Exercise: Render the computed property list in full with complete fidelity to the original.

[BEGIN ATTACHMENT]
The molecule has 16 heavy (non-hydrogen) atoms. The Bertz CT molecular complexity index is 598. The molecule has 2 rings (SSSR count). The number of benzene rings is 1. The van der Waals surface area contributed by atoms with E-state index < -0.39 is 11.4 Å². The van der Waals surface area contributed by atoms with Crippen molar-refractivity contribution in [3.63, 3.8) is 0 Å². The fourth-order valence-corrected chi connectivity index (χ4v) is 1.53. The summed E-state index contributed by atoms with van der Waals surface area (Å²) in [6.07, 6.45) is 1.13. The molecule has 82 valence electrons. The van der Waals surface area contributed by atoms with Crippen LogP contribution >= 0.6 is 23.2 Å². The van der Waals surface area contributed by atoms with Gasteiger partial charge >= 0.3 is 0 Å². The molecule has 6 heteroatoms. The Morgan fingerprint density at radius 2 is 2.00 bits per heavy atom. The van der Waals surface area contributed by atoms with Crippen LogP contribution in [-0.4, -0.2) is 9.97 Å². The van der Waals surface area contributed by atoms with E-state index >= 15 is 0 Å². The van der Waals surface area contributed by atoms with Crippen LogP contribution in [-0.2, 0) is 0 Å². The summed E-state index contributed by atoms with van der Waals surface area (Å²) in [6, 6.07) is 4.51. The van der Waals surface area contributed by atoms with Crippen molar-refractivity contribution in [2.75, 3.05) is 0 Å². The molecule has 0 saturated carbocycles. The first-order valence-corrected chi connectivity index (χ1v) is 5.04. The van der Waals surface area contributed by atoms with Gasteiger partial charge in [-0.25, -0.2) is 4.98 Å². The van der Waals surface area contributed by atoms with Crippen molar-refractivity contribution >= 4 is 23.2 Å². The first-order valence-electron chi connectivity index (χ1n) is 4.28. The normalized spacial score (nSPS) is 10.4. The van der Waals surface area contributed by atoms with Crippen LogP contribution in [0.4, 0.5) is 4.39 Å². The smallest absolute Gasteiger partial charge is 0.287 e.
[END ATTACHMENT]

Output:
The molecule has 16 heavy (non-hydrogen) atoms. The Bertz CT molecular complexity index is 598. The molecule has 2 rings (SSSR count). The number of benzene rings is 1. The van der Waals surface area contributed by atoms with E-state index < -0.39 is 11.4 Å². The van der Waals surface area contributed by atoms with Crippen molar-refractivity contribution in [3.63, 3.8) is 0 Å². The fourth-order valence-corrected chi connectivity index (χ4v) is 1.53. The summed E-state index contributed by atoms with van der Waals surface area (Å²) in [6.07, 6.45) is 1.13. The molecule has 82 valence electrons. The van der Waals surface area contributed by atoms with Crippen LogP contribution >= 0.6 is 23.2 Å². The van der Waals surface area contributed by atoms with Gasteiger partial charge >= 0.3 is 0 Å². The molecule has 6 heteroatoms. The Morgan fingerprint density at radius 2 is 2.00 bits per heavy atom. The van der Waals surface area contributed by atoms with Crippen LogP contribution in [-0.4, -0.2) is 9.97 Å². The van der Waals surface area contributed by atoms with E-state index >= 15 is 0 Å². The van der Waals surface area contributed by atoms with Crippen LogP contribution in [-0.2, 0) is 0 Å². The summed E-state index contributed by atoms with van der Waals surface area (Å²) in [6, 6.07) is 4.51. The van der Waals surface area contributed by atoms with Crippen molar-refractivity contribution in [2.75, 3.05) is 0 Å². The molecule has 0 saturated carbocycles. The first-order valence-corrected chi connectivity index (χ1v) is 5.04. The van der Waals surface area contributed by atoms with Gasteiger partial charge in [-0.25, -0.2) is 4.98 Å². The van der Waals surface area contributed by atoms with Crippen molar-refractivity contribution >= 4 is 23.2 Å². The first-order valence-electron chi connectivity index (χ1n) is 4.28. The normalized spacial score (nSPS) is 10.4. The van der Waals surface area contributed by atoms with Crippen LogP contribution in [0.4, 0.5) is 4.39 Å². The smallest absolute Gasteiger partial charge is 0.287 e.